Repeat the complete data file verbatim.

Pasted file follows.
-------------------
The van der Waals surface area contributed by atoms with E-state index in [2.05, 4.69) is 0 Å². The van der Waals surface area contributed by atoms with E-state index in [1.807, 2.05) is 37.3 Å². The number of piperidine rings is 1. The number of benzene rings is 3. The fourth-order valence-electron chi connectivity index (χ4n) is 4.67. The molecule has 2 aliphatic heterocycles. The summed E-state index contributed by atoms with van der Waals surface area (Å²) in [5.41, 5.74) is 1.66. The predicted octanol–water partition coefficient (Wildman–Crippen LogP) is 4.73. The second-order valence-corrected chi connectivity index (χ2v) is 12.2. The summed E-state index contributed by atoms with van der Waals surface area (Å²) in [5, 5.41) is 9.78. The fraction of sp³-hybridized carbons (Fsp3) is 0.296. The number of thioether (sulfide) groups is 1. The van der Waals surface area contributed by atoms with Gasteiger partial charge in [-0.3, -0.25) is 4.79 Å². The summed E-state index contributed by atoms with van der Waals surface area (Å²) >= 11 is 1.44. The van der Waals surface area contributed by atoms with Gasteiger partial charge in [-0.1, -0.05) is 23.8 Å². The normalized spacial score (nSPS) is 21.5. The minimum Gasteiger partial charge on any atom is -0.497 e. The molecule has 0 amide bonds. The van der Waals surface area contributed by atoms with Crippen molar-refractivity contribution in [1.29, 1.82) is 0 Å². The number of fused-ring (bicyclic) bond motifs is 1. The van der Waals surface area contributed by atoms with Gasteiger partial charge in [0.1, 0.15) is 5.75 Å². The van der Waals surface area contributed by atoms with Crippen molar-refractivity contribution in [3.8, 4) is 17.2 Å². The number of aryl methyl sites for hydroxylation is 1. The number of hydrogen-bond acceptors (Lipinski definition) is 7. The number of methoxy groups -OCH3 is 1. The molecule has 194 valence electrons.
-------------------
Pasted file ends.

The van der Waals surface area contributed by atoms with E-state index in [2.05, 4.69) is 0 Å². The van der Waals surface area contributed by atoms with E-state index in [1.807, 2.05) is 37.3 Å². The number of piperidine rings is 1. The number of benzene rings is 3. The fourth-order valence-electron chi connectivity index (χ4n) is 4.67. The molecule has 2 aliphatic heterocycles. The summed E-state index contributed by atoms with van der Waals surface area (Å²) in [5.41, 5.74) is 1.66. The predicted octanol–water partition coefficient (Wildman–Crippen LogP) is 4.73. The second-order valence-corrected chi connectivity index (χ2v) is 12.2. The summed E-state index contributed by atoms with van der Waals surface area (Å²) in [5, 5.41) is 9.78. The fraction of sp³-hybridized carbons (Fsp3) is 0.296. The number of thioether (sulfide) groups is 1. The van der Waals surface area contributed by atoms with Gasteiger partial charge in [-0.3, -0.25) is 4.79 Å². The summed E-state index contributed by atoms with van der Waals surface area (Å²) >= 11 is 1.44. The van der Waals surface area contributed by atoms with Gasteiger partial charge in [-0.1, -0.05) is 23.8 Å². The normalized spacial score (nSPS) is 21.5. The minimum Gasteiger partial charge on any atom is -0.497 e. The molecule has 0 amide bonds. The van der Waals surface area contributed by atoms with Crippen molar-refractivity contribution in [1.29, 1.82) is 0 Å². The number of fused-ring (bicyclic) bond motifs is 1. The van der Waals surface area contributed by atoms with Gasteiger partial charge in [0.1, 0.15) is 5.75 Å². The van der Waals surface area contributed by atoms with Crippen molar-refractivity contribution in [3.8, 4) is 17.2 Å². The number of aryl methyl sites for hydroxylation is 1. The number of hydrogen-bond acceptors (Lipinski definition) is 7. The number of methoxy groups -OCH3 is 1. The molecule has 194 valence electrons.